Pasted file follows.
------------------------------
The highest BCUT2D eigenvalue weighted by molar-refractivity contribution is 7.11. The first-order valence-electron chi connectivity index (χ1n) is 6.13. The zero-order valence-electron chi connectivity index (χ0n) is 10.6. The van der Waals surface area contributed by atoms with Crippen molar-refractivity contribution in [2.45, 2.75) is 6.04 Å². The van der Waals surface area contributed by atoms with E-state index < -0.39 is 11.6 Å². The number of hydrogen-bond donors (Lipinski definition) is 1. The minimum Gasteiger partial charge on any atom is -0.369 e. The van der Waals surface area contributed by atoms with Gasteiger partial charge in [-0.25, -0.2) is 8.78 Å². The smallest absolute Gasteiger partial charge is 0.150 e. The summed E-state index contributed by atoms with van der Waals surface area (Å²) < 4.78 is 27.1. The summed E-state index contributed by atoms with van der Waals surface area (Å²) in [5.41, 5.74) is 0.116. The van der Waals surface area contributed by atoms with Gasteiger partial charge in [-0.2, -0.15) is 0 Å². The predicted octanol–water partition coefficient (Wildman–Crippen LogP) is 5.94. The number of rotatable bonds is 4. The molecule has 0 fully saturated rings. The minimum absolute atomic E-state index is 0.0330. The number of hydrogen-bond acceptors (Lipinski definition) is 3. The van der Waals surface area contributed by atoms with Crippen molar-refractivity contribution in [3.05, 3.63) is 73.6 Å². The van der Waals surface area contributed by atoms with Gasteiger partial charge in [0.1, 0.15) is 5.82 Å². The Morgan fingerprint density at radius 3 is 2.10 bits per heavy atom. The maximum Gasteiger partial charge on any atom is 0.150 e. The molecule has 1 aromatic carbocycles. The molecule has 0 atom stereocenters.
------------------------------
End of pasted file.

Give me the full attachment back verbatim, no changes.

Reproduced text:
The highest BCUT2D eigenvalue weighted by molar-refractivity contribution is 7.11. The first-order valence-electron chi connectivity index (χ1n) is 6.13. The zero-order valence-electron chi connectivity index (χ0n) is 10.6. The van der Waals surface area contributed by atoms with Crippen molar-refractivity contribution in [2.45, 2.75) is 6.04 Å². The van der Waals surface area contributed by atoms with E-state index < -0.39 is 11.6 Å². The number of hydrogen-bond donors (Lipinski definition) is 1. The minimum Gasteiger partial charge on any atom is -0.369 e. The van der Waals surface area contributed by atoms with Gasteiger partial charge in [-0.25, -0.2) is 8.78 Å². The smallest absolute Gasteiger partial charge is 0.150 e. The summed E-state index contributed by atoms with van der Waals surface area (Å²) < 4.78 is 27.1. The summed E-state index contributed by atoms with van der Waals surface area (Å²) in [5.41, 5.74) is 0.116. The van der Waals surface area contributed by atoms with Gasteiger partial charge in [-0.2, -0.15) is 0 Å². The predicted octanol–water partition coefficient (Wildman–Crippen LogP) is 5.94. The number of rotatable bonds is 4. The molecule has 0 fully saturated rings. The minimum absolute atomic E-state index is 0.0330. The number of hydrogen-bond acceptors (Lipinski definition) is 3. The van der Waals surface area contributed by atoms with Crippen molar-refractivity contribution in [3.05, 3.63) is 73.6 Å². The van der Waals surface area contributed by atoms with Gasteiger partial charge in [0.1, 0.15) is 5.82 Å². The Morgan fingerprint density at radius 3 is 2.10 bits per heavy atom. The maximum Gasteiger partial charge on any atom is 0.150 e. The molecule has 1 aromatic carbocycles. The molecule has 0 atom stereocenters.